We talk to Native Roaming Photography’s Daedra Lynn Logan, the photographer-stylist behind the Western Wedding feature in our May/June issue.
The cost of an American wedding is creeping up to around $40,000, but photographer-stylist Daedra Lynn Logan knows how to bring things in on a budget. She had an idea for a “Buffalo Bride” feature that was so resourceful, we know that if it had been a real wedding and not a magazine photo shoot, she could have brought it in under budget. And we know she delivers the goods photo-wise. For proof of that, you need only look to our Western Wedding feature in C&I’s May/June issue.
Logan’s newly minted company is Native Roaming Photography, based, as of a recent move, in Phillipsburg, Kansas, where she’s originally from. But her “Western Weddings” photo shoot took place in Colorado. A slideshow with a selection of images is below.
“We shot it outside of Colorado Springs in Black Forest,” Logan says. “The blonde in the shoot was my connection to the location. She trains cutting horses there on that ranch she leases.”
Apart from the blonde who’d done a little modeling before, the models had no experience. “The dark-haired girl is a friend who I worked with at Texas Roadhouse. The bearded guy is my husband. I found the other guy at Cavender’s when all the backup models fell through. He happened to be working there and all his friends said, ‘Dude, do it!’”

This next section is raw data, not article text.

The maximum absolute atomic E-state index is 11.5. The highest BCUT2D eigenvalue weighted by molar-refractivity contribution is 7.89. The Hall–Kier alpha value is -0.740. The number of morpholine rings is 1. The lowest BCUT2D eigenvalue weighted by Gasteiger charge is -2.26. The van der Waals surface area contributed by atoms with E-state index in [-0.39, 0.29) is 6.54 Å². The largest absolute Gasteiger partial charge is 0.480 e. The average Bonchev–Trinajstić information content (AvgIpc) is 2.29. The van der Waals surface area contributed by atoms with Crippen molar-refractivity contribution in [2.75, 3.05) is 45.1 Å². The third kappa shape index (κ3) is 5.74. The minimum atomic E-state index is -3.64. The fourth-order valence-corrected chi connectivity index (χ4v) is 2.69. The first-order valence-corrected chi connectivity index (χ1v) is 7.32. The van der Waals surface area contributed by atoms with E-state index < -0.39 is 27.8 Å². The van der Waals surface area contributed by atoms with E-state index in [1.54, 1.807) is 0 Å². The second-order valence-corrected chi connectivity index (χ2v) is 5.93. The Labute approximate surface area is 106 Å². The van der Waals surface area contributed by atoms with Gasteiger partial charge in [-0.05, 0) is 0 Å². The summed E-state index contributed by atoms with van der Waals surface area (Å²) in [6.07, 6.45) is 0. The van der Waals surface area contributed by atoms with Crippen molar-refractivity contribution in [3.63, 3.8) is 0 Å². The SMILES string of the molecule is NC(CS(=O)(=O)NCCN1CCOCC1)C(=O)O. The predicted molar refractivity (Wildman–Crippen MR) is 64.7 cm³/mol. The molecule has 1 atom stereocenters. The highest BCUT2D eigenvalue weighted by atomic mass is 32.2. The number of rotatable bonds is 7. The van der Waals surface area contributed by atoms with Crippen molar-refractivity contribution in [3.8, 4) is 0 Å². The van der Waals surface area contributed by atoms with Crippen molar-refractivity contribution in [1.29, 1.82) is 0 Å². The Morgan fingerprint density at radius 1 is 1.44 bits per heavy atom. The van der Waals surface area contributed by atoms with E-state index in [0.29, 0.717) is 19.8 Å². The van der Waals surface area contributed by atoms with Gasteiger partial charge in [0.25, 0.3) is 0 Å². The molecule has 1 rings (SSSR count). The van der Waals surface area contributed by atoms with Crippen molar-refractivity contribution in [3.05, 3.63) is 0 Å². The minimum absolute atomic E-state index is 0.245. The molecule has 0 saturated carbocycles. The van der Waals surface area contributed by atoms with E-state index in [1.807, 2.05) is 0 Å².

We love that can-do, up-by-the-bootstraps spirit, and we love how the styling and pictures turned out.
We talked to Logan about the shoot, photographing weddings in general, and what her personal “love language” has to do with it.
Cowboys & Indians: What about your own wedding — did you have a big do?
Daedra Lynn Logan: We actually forewent a wedding to save for a house. And so now I’ve got my four acres in my hometown and my big giant windows. I’m putting in shiplap, and I get to still play with the pretty stuff. I really love lace, boots, turquoise, flowers, and putting it all together. We were actually planning a wedding at Fulford Barn in Brownfield, Texas, but we just couldn’t afford the wedding and the home. But we are planning to renew our vows in the mountains, just the two of us, kind of adventure elopement style. And you can bet, I’m going to get one helluva photographer!
C&I: How long have you been married?
Logan: Oh, my gosh. Don’t tell my husband, but ... three long years and two babies!
C&I: What’s the secret to a happy marriage?
Logan: Holy crap. Not killing each other! We pray a lot about a lot of things. We always try to give it to God when you want to bury the body.
C&I: What was your favorite part of this shoot?
Logan: Probably styling it, in all honesty. I got to work with a lot of quality vendors in Colorado Springs on this one, which is what allowed me to pull off the overall look I was going for. My models were all great considering they were not real couples or professional models. They followed direction; they were easy to prompt. The chemistry was there. If you can fake that chemistry with people who aren’t real couples and don’t have experience as models, then real couples are easy because they know and like each other.